Common scams related to the Coronavirus
Be alert to scams related to the pandemic
On one hand, the coronavirus (COVID-19) has brought out the best in us with people across the country pitching in to help others. On the other, a small number of people are trying to take advantage of the situation. How can you guard against these scam artists? For starters, be aware of four common scams connected to the virus.
- Websites claiming to help and track the pandemic – Look out for websites that claim to help you work remotely or provide financial resources to the afflicted. These sites may try to trick you into giving up personal information, donate money or load malware onto your computer. Don’t trust information technology (IT) “helpdesk” agents you don’t know. And check out any obscure organization claiming to help virus victims through a reputable charity evaluator, such as charitynavigator.org.
- Products claiming to prevent or cure the disease – When there’s a real treatment for the virus, it will be big news, and the news will come from an organization like the Centers for Disease Control and Prevention, cdc.gov. Until then, ignore any claims of “miracle” cures. Not only will they waste your money, but, if you click on attachments from “phishing” emails advertising these fake cures, you could end up supplying crooks with your sensitive data.
- Financial help or "perfect" investments – The coronavirus has caused two separate, but related, areas of stress. The first is the health concern, and the second is the financial/investment component. The enormous volatility of the financial markets has caused much concern among investors, and scammers are seizing the opportunity to offer financial assistance or "risk-free" or "guaranteed" investments "perfect" for this particular time. Again, responding to these types of offers can bring you nothing but trouble. Your best move is to stick with a long-term investment strategy based on your goals, risk tolerance and time horizon.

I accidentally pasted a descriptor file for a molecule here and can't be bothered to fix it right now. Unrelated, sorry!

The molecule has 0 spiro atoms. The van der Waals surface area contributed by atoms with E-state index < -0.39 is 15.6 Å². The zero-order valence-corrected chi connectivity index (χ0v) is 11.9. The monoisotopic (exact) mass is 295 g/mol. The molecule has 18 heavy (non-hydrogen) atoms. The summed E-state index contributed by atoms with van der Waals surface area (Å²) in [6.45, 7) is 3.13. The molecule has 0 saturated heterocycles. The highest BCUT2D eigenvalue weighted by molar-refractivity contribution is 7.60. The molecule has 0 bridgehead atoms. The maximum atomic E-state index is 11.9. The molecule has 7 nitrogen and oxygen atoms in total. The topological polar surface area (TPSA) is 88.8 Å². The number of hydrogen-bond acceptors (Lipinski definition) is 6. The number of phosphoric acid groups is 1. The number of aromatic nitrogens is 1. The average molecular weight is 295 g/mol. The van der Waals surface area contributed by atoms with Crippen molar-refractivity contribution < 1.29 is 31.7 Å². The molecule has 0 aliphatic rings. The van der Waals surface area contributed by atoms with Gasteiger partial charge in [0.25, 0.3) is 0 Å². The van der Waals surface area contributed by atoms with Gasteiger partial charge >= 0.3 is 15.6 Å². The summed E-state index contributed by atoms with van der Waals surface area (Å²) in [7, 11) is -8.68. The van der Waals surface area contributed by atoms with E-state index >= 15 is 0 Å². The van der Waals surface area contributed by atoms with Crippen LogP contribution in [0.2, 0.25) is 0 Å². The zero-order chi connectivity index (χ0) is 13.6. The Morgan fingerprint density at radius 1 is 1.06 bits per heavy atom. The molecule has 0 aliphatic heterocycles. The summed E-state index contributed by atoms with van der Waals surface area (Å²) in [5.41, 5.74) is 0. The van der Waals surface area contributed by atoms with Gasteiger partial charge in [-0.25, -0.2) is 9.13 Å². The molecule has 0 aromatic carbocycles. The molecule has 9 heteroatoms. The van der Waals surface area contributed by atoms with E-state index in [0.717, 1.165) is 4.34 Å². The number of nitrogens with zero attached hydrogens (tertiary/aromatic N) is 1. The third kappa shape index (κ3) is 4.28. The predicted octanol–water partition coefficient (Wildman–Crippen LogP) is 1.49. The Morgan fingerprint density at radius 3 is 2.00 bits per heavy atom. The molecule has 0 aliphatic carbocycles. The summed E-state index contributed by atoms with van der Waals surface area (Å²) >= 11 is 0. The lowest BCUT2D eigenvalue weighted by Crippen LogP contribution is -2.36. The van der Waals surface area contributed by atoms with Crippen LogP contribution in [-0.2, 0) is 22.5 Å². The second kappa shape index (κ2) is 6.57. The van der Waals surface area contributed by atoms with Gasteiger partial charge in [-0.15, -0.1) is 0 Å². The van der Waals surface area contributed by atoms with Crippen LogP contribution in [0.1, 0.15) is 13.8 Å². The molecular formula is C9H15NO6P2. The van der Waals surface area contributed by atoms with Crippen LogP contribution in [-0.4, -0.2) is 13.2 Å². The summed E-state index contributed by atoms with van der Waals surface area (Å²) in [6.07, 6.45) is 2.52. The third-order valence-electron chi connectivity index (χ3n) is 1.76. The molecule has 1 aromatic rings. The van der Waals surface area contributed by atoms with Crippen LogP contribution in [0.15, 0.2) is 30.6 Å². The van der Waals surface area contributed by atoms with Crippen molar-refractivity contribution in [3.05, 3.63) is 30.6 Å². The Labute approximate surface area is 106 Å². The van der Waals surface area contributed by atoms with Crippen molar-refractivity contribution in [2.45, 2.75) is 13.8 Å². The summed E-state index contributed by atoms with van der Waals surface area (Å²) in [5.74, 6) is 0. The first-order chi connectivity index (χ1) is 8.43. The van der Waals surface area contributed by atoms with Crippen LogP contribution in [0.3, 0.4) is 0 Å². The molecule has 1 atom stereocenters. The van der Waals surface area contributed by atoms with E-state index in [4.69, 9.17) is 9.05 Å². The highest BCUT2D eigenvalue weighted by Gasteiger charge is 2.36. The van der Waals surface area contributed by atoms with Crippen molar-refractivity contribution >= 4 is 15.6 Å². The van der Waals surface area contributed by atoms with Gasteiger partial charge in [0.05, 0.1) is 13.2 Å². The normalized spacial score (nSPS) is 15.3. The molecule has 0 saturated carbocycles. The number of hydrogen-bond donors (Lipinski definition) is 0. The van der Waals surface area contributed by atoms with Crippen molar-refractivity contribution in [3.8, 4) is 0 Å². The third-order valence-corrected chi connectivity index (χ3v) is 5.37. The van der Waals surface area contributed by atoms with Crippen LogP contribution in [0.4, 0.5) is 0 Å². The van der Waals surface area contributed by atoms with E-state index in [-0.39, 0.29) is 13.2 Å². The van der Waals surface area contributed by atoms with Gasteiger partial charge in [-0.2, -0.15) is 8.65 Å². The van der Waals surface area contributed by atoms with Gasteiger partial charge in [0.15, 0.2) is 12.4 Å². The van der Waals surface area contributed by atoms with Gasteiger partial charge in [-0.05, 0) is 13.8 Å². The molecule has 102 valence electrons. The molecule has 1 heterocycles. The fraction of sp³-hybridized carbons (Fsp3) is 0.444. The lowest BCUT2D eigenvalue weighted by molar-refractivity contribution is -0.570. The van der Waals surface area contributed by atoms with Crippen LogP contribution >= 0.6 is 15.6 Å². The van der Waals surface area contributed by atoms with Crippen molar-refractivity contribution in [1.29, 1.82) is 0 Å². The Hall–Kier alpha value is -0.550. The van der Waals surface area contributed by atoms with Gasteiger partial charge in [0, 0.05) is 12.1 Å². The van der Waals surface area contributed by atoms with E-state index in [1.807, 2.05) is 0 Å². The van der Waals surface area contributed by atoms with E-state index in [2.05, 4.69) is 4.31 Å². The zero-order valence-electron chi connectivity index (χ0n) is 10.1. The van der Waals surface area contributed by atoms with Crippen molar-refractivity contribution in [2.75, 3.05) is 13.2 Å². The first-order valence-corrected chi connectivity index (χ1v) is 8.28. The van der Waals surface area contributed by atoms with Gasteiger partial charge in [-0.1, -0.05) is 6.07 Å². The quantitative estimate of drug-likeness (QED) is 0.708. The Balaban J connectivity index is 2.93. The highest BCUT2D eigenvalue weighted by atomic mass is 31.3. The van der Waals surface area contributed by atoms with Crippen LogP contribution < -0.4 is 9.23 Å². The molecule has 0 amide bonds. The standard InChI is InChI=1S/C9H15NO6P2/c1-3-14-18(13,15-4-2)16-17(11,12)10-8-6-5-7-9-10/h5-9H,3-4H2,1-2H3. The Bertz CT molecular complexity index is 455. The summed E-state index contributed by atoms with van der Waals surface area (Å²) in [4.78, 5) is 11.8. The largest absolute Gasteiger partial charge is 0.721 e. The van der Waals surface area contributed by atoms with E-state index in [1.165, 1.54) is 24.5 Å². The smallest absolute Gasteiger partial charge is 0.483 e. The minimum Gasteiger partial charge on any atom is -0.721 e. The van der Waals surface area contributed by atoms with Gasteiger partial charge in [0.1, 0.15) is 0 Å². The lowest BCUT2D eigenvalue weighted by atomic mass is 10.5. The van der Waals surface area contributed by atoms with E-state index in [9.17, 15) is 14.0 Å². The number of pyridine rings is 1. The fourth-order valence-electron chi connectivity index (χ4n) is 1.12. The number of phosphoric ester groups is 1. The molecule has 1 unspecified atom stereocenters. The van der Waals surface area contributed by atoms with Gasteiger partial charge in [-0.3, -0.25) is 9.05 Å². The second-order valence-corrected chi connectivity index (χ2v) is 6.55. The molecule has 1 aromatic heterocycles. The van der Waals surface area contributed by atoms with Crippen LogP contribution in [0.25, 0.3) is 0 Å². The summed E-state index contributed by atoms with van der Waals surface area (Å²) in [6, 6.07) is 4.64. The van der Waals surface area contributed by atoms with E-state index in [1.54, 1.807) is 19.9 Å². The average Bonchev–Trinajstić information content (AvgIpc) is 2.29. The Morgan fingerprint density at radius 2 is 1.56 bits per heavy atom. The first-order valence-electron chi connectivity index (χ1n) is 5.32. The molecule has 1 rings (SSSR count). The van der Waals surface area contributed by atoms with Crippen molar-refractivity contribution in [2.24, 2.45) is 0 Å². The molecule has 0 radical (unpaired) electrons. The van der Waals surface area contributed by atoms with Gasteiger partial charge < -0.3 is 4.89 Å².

- Distribution of corona relief checks – Regarding stimulus checks, you will not have to verify information online or over the phone, that being your personal information or your eligibility to receive a check. U.S. government officials will never call you to ask for bank information, your credit card number or your Social Security number. And for that matter, you will never be asked for money. Some have reported being offered rushed processing of their check in exchange for payments made through a bank wire transfer or by the deposit of gift cards. These are scammers. If you receive such a contact, report them to the Federal Trade Commission at ftc.gov/complaint.
One more suggestion: Warn your older relatives and friends about the increased potential for scams. Older adults are usually the most susceptible to fraud, and now, when they may be more isolated than before, they may well be even more vulnerable. Urge them not to make any sudden, out-of-the-ordinary financial moves.
Edward Jones takes fraud prevention seriously. We follow strict privacy practices, screen all of our partners extensively, regularly test our systems and consult with expert security firms. Above all, our financial advisors know each of their clients personally which helps us identify any out-of-the-ordinary account activity. If you would like to learn more about how you can help protect yourself and your family, contact a financial advisor today.